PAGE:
Collard is a dark, leafy, vegetable that is commonly eaten as a food source. Collard leaves can also be eaten as a medicine.

Collard is taken by mouth for cancer prevention, as well as for heart disease, obesity, vision problems, and other conditions, but there is no good scientific evidence to support its use as medicine.
When taken by mouth: Collard is LIKELY SAFE when consumed in food amounts. There isn't enough reliable information to know if collard is safe when used in medicinal amounts, or what the side effects might be.

Special Precautions & Warnings:

Pregnancy and breast-feeding: There isn't enough reliable information to know if eating collard in medicinal amounts is safe when pregnant or breast-feeding. Stay on the safe side and stick to usual food amounts.


There is interest in using collard for a number of purposes, but there isn't enough reliable information to say whether it might be helpful.
Likely effective Effectiveness definitions
Possibly effective Effectiveness definitions
Likely ineffective Effectiveness definitions
Possibly ineffective Effectiveness definitions
Insufficient evidence Effectiveness definitions

Dosing & administration

The appropriate dose of collard depends on several factors such as the user's age, health, and several other conditions. At this time there is not enough scientific information to determine an appropriate range of doses for collard. Keep in mind that natural products are not always necessarily safe and dosages can be important. Be sure to follow relevant directions on product labels and consult your pharmacist or physician or other healthcare professional before using.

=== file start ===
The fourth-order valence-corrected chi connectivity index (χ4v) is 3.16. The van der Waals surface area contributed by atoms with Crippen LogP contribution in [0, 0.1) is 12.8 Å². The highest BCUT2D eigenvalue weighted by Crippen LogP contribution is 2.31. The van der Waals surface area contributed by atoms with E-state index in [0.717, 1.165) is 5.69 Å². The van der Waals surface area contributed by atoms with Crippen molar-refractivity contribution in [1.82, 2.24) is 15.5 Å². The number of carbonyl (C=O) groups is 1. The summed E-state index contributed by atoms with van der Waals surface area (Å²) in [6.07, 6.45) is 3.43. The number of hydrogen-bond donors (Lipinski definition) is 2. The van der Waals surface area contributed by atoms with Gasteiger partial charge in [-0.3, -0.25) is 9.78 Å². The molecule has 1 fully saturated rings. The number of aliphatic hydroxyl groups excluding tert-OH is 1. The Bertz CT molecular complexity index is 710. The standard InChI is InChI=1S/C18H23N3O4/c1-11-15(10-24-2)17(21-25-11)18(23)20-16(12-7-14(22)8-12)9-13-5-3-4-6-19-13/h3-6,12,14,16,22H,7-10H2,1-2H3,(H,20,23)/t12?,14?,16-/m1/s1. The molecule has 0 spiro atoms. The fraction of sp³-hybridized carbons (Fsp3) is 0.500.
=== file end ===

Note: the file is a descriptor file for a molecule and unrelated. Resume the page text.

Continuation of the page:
Interactions with pharmaceuticals

Medications for diabetes (Antidiabetes drugs)

Interaction Rating=Moderate Be cautious with this combination.

Collard extract might decrease blood sugar. Diabetes medications are also used to lower blood sugar. Taking collard extract along with diabetes medications might cause your blood sugar to go too low. Monitor your blood sugar closely. The dose of your diabetes medication might need to be changed.

Some medications used for diabetes include glimepiride (Amaryl), glyburide (DiaBeta, Glynase PresTab, Micronase), insulin, pioglitazone (Actos), rosiglitazone (Avandia), chlorpropamide (Diabinese), glipizide (Glucotrol), and tolbutamide (Orinase).

Interactions with herbs & supplements

Herbs and supplements that might lower blood sugar: Collard extract might lower blood sugar. Taking collard extract along with other herbs or supplements that have the same effect might cause blood sugar to drop too low in some people. Some of these herbs include devil's claw, fenugreek, guar gum, Panax ginseng, and Siberian ginseng.

Interactions with foods

There are no known interactions with foods.


Collard contains chemicals that are thought to help prevent cancer. Chemicals in collard might also have antioxidant activity. has licensed monographs from TRC Healthcare.
This monograph was last reviewed on 18/09/2023 10:00:00 and last updated on 20/11/2020 21:27:46. Monographs are reviewed and/or updated multiple times per month and at least once per year.
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